I remember when I was a kid watching a Disney movie with my family about a lost dog. I sat there with all the faux sophistication of a 17-year-old and rolled my eyes about how sappy the movie was. Somewhere off to my left, I heard my father sniff. Now, it wasn’t allergy season when this happened and even if it was, my father doesn’t have allergies. I thought to myself, “Is dad actually choked up?” Sure enough, I looked his way and he was looking at the ceiling with his eyes wide open trying not to wipe away a tear. He was a bit overwhelmed with empathy for the characters in the story.
I think of my dad as a tough guy who has frequently leapt over difficulty in a single bound. I was appalled. “Come on, dad!” I thought. “How can you be moved by this?”
Empathy is an interesting thing. Some people have a lot of it, some of us do not. However, I think that as we get older, our level of empathy increases. Why?
Judging other people is a piece of cake when we haven’t had much in the way of life experience. It’s easy to look at someone in the street who is having a rough time and think, “Well, it’s their own damn fault.” But when we’ve had adventures both good and bad, we can see many points of view.
As Shakespeare said (and I’m paraphrasing wildly). “We play many roles.” Once we’ve played those roles, we understand them. When we’re younger, our roles were much more limited. Some of mine were “12-year-old with a lot of Christmas presents” and “fortunate teenager who drives a car” and even “young man caught skinny dipping.” Often, it’s not until we’re older that we play such roles as “twenty-something who struggles to buy food” or “40-year-old who suffers loss.” Those roles, especially the tougher ones, help us to appreciate what others are going through.
“I think having more empathy is a good thing because it moves us away from the ‘us and them’ paradigm that is really kicking the crap out of the world today.”
As we age, we have loved, we have lost, we have had dreams come true and we have seen them shattered. We have received terrible phone calls at 3 am and we have gotten hugs that have helped us through the toughest of days. What does all that do? It shapes us. When we see someone in a similar situation, I like to think we judge less. We’re a lot less likely to say, “Damn, how could they be so stupid,” or “They should have known there was a tornado warning” to “That’s terrible! How can we help?”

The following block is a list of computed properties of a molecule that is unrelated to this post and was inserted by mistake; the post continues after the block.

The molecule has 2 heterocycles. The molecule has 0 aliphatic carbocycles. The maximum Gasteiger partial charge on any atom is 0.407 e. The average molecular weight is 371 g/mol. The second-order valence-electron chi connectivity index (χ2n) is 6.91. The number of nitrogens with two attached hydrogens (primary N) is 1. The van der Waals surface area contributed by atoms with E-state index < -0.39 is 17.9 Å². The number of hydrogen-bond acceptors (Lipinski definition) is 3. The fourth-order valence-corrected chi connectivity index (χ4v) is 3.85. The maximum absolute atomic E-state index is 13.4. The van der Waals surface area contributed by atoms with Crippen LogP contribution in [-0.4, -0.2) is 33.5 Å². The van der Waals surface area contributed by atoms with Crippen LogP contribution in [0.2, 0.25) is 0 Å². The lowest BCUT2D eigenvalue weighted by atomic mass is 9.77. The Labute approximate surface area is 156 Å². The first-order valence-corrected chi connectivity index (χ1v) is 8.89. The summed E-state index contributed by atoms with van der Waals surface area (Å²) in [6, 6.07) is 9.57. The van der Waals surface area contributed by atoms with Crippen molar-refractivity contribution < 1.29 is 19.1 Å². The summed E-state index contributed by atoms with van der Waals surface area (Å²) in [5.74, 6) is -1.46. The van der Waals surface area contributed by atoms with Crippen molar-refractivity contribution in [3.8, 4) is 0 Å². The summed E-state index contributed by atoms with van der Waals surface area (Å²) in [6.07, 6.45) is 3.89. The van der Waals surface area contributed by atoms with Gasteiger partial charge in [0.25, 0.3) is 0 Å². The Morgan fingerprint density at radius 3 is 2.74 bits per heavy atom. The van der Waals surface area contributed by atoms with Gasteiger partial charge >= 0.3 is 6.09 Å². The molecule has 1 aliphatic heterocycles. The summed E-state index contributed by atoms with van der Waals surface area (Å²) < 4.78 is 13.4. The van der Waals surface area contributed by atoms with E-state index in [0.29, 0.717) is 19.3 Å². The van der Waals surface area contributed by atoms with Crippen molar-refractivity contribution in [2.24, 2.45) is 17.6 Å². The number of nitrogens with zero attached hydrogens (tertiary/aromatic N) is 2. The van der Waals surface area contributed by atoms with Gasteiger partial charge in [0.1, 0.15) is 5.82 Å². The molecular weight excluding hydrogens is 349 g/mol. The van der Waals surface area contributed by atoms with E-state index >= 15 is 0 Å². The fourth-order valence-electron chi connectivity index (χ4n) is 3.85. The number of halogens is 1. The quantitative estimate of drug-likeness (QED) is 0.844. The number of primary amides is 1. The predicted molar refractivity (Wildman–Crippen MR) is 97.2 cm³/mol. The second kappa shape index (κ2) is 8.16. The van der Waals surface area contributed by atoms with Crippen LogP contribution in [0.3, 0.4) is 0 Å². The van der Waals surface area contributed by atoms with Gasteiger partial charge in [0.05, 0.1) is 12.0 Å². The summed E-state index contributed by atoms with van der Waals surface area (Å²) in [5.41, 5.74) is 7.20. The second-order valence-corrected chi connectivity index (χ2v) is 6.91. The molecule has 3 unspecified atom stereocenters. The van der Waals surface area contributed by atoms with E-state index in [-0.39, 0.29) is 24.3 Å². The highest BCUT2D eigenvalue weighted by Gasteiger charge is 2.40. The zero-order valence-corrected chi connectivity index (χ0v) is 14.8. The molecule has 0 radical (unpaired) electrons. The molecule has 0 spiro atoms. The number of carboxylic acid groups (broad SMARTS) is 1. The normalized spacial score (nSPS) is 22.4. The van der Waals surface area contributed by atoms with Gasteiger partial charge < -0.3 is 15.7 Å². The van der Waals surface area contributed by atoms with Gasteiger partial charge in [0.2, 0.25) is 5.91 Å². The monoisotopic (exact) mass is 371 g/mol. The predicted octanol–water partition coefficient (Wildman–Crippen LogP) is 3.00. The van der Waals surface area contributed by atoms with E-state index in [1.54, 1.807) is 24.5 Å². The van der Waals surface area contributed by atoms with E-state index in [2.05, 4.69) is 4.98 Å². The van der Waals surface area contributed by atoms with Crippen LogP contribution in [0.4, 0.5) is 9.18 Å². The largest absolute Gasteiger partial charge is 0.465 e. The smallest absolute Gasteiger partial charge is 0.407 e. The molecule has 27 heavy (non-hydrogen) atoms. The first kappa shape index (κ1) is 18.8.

There is a lot about aging that I find frustrating. There are many things that are challenging and vexing, but I think having more empathy is a good thing because it moves us away from the “us and them” paradigm that is really kicking the crap out of the world today. If getting older means we have more understanding for each other, if it means we have a bit more patience and can see things from another’s point of view, and consequently we’re a bit more generous, then I am all for it.
Recently, I was hanging out with my nephews. I told them a bunch of stories that I hoped would reinforce my tough guy persona. Then we all sat on the couch and watched a movie. Against all odds, an adorable dog found its way home and jumped into its owner’s arms. A lump rose in my throat, I opened my eyes as wide as I could and looked at the ceiling and, for a brief moment, I think I understood my dad.